Astonished and fearful they fled from the tomb! One preacher said, “The resurrection confronts before it comforts.” That has been true of other miracles that Jesus did earlier in his ministry. Jesus was giving glimpses of the future kingdom and clues to His identity in the acts of power He did. They were signs, testifying to His identity, revealing the presence of the Kingdom in the person of the King!  They didn’t just casually leave the tomb, chatting about the theological implications of what they had just seen. Mark tells us they “fled the tomb.” He uses three words to describe their feelings of awe at that moment: trembling… astonishment… afraid… That shouldn’t surprise us too much in the light of what we have already seen in our survey of the Gospel of Mark. It is the response of humans as they get a glimmer of the answer to their question: “Who is this man?” (cf. Mk 4:40-41). Sinclair Ferguson said,
In Mark’s Gospel, this fear is always man’s response to the breaking in of the power of God. It is the fear the disciples experienced when Jesus stilled the storm; the fear of the Gerasenes when Jesus delivered Legion; the fear of the disciples as they saw Jesus setting His face to Jerusalem to die on the cross. This fear is the response of men and women to Jesus as He shows His power and majesty as the Son of God…” (Let’s Study Mark, p. 271)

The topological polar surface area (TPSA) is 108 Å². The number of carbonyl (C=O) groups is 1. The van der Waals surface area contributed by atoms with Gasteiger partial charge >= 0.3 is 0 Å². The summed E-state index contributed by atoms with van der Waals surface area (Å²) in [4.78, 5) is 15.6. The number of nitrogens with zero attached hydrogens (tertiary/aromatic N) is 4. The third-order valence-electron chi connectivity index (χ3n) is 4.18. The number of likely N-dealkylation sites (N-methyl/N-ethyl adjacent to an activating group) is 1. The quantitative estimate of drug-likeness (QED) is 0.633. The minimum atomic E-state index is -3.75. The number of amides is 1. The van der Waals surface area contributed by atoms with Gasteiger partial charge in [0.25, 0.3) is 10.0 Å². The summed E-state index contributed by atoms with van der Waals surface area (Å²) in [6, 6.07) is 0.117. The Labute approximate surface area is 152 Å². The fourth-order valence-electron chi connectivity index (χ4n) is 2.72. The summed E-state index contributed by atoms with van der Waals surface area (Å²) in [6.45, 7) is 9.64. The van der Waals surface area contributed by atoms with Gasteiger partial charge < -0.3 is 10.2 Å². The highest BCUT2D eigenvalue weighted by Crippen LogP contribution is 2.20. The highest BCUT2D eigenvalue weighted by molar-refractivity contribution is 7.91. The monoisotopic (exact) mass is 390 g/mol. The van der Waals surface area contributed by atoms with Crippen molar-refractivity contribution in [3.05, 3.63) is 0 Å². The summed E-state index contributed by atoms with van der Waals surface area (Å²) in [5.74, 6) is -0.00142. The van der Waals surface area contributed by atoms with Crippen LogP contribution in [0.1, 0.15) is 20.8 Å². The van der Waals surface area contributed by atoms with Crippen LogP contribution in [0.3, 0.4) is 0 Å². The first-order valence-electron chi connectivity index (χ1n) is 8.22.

I believe Mark intends us to understand that they went directly to the disciples, speaking to no one on the way (8).  It doesn’t say that does it? Remember that Mark is writing to a group of believers, a church. They had heard the Gospel message, they knew the story of the death and resurrection of Jesus from the testimony of the Apostles. I Corinthians was one of Paul’s early letters. In chapter 15 of that letter Paul says that Jesus appeared to Peter, and to the twelve, and on one occasion to more than 500 brothers at once! We learn from the book of Acts that after the resurrection Jesus appeared to them over a period of 40 days, teaching about the kingdom, until he ascended to heaven. There is a phenomenon in reading the Bible that is called “intertextuality.” The writers of Scripture could assume that their readers had a context, a background, that would inform how they hear the story. We’ve seen that in Mark’s allusions to the Old Testament Scriptures. I think that same principle extends to the teaching and preaching of the apostles that was at the heart of the faith of the church from the beginning. Of course the women eventually took courage and told the apostles what they had seen! If not, they would never have gone to the tomb to see!
      More than likely these women ran in silence back to the house where the disciples were huddled. All the while, considering what all this meant, what they had seen and heard. Their excitement probably grew as they drew nearer. The evidence was compelling, evidence that demands a verdict! If the tomb was empty, that means that Jesus conquered death—He really is who He claimed to be! Sinclair Ferguson wrote,
Mark began his Gospel by telling us who Jesus is. He wrote his Gospel to make us ask the question: Who is Jesus? And answer it accurately. Now he shows us the nature of a true response to Jesus. It is to be moved with a sense of awe and wonder that the Son of God came among men, and lived and died and rose again for our salvation. That sense of awe is the beginning of a new life of fellowship with a risen Lord…” (Ibid, p. 272),
What is God saying to me in this passage? The resurrection changes everything! It proves that He is who He claimed to be and that He accomplished what He came to do!